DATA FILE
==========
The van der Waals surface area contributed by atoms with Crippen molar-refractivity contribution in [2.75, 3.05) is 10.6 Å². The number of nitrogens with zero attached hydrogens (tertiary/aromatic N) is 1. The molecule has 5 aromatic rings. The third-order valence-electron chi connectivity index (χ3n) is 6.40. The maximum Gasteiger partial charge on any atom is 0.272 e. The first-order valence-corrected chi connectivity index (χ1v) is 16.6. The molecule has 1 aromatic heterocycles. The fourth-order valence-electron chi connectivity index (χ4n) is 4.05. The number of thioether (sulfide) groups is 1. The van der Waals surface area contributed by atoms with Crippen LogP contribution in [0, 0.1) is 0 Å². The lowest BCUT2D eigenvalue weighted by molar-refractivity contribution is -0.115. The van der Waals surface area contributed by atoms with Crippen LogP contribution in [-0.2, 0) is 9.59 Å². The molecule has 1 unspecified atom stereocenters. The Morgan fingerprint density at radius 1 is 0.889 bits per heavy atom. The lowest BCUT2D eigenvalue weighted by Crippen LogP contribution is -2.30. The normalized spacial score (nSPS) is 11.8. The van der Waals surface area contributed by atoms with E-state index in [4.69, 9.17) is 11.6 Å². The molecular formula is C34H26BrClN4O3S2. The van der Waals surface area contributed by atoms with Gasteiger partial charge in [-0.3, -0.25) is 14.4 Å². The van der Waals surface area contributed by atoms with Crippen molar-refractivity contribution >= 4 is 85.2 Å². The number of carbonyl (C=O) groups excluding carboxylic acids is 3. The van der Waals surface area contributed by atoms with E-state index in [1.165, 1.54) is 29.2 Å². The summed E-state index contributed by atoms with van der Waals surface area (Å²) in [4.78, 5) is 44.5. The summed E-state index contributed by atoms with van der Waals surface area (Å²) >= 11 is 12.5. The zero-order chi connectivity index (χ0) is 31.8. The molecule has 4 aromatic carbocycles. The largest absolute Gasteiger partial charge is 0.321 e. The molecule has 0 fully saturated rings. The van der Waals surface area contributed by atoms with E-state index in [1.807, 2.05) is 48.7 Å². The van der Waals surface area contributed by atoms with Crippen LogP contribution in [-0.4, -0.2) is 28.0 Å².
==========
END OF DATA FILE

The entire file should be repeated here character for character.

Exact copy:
The van der Waals surface area contributed by atoms with Crippen molar-refractivity contribution in [2.75, 3.05) is 10.6 Å². The number of nitrogens with zero attached hydrogens (tertiary/aromatic N) is 1. The molecule has 5 aromatic rings. The third-order valence-electron chi connectivity index (χ3n) is 6.40. The maximum Gasteiger partial charge on any atom is 0.272 e. The first-order valence-corrected chi connectivity index (χ1v) is 16.6. The molecule has 1 aromatic heterocycles. The fourth-order valence-electron chi connectivity index (χ4n) is 4.05. The number of thioether (sulfide) groups is 1. The van der Waals surface area contributed by atoms with Crippen LogP contribution in [0, 0.1) is 0 Å². The lowest BCUT2D eigenvalue weighted by molar-refractivity contribution is -0.115. The van der Waals surface area contributed by atoms with Crippen LogP contribution in [-0.2, 0) is 9.59 Å². The molecule has 1 unspecified atom stereocenters. The Morgan fingerprint density at radius 1 is 0.889 bits per heavy atom. The lowest BCUT2D eigenvalue weighted by Crippen LogP contribution is -2.30. The normalized spacial score (nSPS) is 11.8. The van der Waals surface area contributed by atoms with E-state index in [4.69, 9.17) is 11.6 Å². The molecular formula is C34H26BrClN4O3S2. The van der Waals surface area contributed by atoms with Gasteiger partial charge in [-0.3, -0.25) is 14.4 Å². The van der Waals surface area contributed by atoms with Crippen molar-refractivity contribution >= 4 is 85.2 Å². The number of carbonyl (C=O) groups excluding carboxylic acids is 3. The van der Waals surface area contributed by atoms with E-state index in [1.165, 1.54) is 29.2 Å². The summed E-state index contributed by atoms with van der Waals surface area (Å²) in [4.78, 5) is 44.5. The summed E-state index contributed by atoms with van der Waals surface area (Å²) >= 11 is 12.5. The zero-order chi connectivity index (χ0) is 31.8. The molecule has 4 aromatic carbocycles. The largest absolute Gasteiger partial charge is 0.321 e. The molecule has 0 fully saturated rings. The van der Waals surface area contributed by atoms with E-state index in [1.807, 2.05) is 48.7 Å². The van der Waals surface area contributed by atoms with Crippen LogP contribution in [-0.4, -0.2) is 28.0 Å².